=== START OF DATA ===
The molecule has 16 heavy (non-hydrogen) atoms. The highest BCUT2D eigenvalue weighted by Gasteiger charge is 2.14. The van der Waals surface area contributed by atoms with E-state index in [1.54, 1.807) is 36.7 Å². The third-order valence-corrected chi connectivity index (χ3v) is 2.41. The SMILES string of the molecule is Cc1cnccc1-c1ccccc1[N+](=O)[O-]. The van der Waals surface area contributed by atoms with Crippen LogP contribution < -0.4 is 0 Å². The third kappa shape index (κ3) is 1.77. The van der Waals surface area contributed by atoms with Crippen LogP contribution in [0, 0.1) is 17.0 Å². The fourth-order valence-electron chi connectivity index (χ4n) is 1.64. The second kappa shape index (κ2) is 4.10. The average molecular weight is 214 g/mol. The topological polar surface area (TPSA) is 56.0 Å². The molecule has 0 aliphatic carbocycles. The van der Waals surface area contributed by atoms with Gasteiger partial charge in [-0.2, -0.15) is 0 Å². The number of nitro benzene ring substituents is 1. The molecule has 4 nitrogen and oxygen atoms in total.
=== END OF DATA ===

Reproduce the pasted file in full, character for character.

The molecule has 16 heavy (non-hydrogen) atoms. The highest BCUT2D eigenvalue weighted by Gasteiger charge is 2.14. The van der Waals surface area contributed by atoms with E-state index in [1.54, 1.807) is 36.7 Å². The third-order valence-corrected chi connectivity index (χ3v) is 2.41. The SMILES string of the molecule is Cc1cnccc1-c1ccccc1[N+](=O)[O-]. The van der Waals surface area contributed by atoms with Crippen LogP contribution < -0.4 is 0 Å². The third kappa shape index (κ3) is 1.77. The van der Waals surface area contributed by atoms with Crippen LogP contribution in [0, 0.1) is 17.0 Å². The fourth-order valence-electron chi connectivity index (χ4n) is 1.64. The second kappa shape index (κ2) is 4.10. The average molecular weight is 214 g/mol. The topological polar surface area (TPSA) is 56.0 Å². The molecule has 0 aliphatic carbocycles. The van der Waals surface area contributed by atoms with Gasteiger partial charge in [-0.2, -0.15) is 0 Å². The number of nitro benzene ring substituents is 1. The molecule has 4 nitrogen and oxygen atoms in total.